Why Do Hard Drives And SSDs Fail?

Hard drive, solid state drives (SSDs), and other types of storage can fail. They fail often enough to make multiple generations wary of trusting computers, as failures can happen in the middle of important papers, saving cherished memories, or getting really deep into a complex game. But why? Why make something so vital, yet so fragile? Here are a few details to help you understand what could go wrong with your storage media of choice, along with ways to recover what you lost while staying safer in the future.

Hard Drives: A Storm Of Moving Parts And Sadness

The modern, ongoing hard drive technology is based around spinning platters. Your information is written and read through a series of electrical charges that change the magnetic state of the plate, then reads that state later. Although it gets far more complicated, this means that your data is basically magnetizing specific parts of a spinning platter, and reads by zipping back and forth through multiple areas.

This can get hectic. The normal, old age failure of hard drives can take a long time from simply magnetizing the surface of the platters. The much more common failure is caused by bumping the computer while the hard drive is spinning and coincidentally really close to a read or write operation.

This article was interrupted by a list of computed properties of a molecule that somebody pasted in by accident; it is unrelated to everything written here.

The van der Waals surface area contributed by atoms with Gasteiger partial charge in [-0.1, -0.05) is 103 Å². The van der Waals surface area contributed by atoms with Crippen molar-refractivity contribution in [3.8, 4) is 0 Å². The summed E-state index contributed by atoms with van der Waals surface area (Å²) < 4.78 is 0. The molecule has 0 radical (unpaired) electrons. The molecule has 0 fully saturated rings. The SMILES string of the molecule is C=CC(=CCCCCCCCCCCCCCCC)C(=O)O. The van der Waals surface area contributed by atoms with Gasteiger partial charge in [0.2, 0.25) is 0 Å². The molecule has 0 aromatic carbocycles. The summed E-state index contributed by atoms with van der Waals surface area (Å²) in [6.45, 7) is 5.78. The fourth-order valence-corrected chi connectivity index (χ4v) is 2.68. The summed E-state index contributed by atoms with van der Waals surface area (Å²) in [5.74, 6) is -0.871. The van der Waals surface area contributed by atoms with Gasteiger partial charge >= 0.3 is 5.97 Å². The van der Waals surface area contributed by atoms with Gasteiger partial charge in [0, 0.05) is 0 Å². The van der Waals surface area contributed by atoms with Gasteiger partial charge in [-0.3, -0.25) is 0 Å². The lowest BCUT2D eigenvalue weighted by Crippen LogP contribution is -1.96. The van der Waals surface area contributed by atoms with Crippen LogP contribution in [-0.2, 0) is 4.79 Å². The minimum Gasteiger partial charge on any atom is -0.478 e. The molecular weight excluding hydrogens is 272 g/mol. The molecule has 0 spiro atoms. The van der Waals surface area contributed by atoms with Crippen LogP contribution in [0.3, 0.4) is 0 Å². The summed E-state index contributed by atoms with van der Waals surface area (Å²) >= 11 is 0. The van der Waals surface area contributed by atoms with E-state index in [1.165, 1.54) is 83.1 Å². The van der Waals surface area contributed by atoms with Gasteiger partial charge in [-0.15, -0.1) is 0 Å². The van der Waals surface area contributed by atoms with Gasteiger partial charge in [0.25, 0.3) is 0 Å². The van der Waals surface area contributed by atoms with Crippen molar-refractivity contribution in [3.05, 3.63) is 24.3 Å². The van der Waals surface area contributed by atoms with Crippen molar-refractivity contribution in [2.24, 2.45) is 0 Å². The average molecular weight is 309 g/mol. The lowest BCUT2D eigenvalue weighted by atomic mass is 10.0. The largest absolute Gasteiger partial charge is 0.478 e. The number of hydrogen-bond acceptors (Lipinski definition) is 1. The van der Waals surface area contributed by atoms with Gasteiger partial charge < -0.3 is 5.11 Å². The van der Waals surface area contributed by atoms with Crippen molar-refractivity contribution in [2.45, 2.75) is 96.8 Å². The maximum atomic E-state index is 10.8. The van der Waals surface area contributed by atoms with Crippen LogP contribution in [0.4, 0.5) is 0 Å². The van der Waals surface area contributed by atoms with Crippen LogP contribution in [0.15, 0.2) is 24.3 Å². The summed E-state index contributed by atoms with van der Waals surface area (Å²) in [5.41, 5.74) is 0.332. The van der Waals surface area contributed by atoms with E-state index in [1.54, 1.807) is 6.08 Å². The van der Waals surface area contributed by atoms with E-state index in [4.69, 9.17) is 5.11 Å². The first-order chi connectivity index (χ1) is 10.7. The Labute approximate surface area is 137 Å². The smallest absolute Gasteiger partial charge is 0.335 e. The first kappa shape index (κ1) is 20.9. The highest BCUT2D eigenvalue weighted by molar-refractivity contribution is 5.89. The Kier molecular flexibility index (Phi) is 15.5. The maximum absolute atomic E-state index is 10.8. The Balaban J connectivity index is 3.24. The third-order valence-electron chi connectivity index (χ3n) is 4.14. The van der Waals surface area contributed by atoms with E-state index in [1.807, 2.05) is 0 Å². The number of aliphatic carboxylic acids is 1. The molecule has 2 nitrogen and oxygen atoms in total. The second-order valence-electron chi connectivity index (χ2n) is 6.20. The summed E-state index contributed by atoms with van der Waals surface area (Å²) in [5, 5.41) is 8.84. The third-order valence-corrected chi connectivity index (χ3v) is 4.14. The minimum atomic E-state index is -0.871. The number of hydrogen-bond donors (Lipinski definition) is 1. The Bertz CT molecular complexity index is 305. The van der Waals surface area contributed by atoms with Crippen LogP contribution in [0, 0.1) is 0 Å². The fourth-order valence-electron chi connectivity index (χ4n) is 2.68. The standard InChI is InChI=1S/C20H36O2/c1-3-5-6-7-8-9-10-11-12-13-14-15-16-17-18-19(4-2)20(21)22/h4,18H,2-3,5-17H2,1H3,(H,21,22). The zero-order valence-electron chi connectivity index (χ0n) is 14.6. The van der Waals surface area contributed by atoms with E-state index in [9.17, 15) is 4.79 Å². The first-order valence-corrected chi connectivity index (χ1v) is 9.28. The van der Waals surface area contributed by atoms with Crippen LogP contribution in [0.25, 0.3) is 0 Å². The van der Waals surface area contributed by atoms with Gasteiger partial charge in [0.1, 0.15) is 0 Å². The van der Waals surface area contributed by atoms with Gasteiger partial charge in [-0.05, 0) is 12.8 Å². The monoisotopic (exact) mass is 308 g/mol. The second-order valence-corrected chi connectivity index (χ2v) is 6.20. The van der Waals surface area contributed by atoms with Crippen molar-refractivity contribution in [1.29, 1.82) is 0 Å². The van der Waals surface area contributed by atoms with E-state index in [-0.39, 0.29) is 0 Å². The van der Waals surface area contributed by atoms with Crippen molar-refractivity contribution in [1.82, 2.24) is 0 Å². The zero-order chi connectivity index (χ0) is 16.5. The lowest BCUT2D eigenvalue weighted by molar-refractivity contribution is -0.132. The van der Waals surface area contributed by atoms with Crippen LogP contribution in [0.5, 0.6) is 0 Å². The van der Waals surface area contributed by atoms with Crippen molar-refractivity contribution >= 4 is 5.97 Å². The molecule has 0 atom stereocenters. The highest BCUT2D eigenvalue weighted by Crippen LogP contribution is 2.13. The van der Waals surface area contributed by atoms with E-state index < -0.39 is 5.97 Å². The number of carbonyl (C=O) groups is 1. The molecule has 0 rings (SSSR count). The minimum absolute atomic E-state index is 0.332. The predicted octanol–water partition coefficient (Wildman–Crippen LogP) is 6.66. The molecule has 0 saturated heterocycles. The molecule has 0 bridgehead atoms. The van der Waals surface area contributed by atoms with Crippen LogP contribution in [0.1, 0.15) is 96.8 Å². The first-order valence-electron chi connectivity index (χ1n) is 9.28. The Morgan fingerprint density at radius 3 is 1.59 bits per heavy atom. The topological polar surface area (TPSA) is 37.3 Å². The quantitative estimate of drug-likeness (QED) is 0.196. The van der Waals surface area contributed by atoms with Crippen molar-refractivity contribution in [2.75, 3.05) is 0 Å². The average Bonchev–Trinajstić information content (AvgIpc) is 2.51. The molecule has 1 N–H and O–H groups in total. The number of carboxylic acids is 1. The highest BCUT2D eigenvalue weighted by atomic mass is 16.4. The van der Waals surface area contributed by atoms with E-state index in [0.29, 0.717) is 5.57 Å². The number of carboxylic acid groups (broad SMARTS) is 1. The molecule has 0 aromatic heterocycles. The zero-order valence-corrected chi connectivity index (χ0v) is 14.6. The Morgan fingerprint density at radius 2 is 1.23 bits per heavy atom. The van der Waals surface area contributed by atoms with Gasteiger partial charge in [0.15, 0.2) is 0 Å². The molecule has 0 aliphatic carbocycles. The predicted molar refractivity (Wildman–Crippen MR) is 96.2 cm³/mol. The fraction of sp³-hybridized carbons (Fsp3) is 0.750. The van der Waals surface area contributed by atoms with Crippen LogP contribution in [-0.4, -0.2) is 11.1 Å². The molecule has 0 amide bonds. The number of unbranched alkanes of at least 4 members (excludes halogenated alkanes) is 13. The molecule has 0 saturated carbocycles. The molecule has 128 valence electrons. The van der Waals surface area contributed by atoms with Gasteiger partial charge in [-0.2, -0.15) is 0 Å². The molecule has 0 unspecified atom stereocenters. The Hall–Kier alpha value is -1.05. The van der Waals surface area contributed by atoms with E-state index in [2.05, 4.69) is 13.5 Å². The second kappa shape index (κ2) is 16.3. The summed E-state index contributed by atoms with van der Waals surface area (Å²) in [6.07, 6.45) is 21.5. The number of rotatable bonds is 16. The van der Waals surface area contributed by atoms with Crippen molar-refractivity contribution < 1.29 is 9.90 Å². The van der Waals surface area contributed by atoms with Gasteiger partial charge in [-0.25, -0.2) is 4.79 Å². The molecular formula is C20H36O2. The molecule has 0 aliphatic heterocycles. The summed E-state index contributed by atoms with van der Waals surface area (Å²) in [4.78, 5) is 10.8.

This happens often enough to be a risk, but bumping can take the problem a big step further. Harder jolts, such as accidentally walking into the computer, bashing into the computer after being startled, or kicking the computer to make it work can lead to scratches that make the information harder to read.

However, some people think, if kicking makes things work, why stop? Plenty of people stand by their abusive computer-kicking jokes because it works sometimes, but the reason is warning enough. When you kick a computer to make it work, you're actually telling it to stop what its doing and start over because a terrible, shocking event has happened. At the same time, you're causing more scratches and reasons for the computer to stop in the first place.

If you're a computer kicker, stop at the first or second kick and send your drive for data conversion. Copy everything over before you lose something to scratches, then continue working on your bruised computer until it fails.

Solid State Drives Have Something To Prove

SSDs are faster than hard drives, but the devices entered consumer market in 2006. Why haven't they made hard drives completely obsolete yet? These aren't the same as the flash drives and internal drives of iPods and other MP3 players of the early 2000s, and they have a lot of work to do first.

The current problem with modern SSDs is that they shock themselves to old age rather quickly. SSDs operate by shocking a NAND cell to an on and off (with more options between) position. The cells wear out after a certain amount of shocks, creating a hard limit of how many times you can read or write.

The only reason that SSDs are competition for hard drives is that the limited amount of shocks can last long enough to compete with hard drive lifecycles. Price is another factor, as hard drive speeds are "good enough" for most people with bigger drive sizes for less money.

To protect yourself against fast data failure with SSDs, don't just rely on hard drives. Contact a data collection services professional for saving, conversion, and general backup assistance for your data.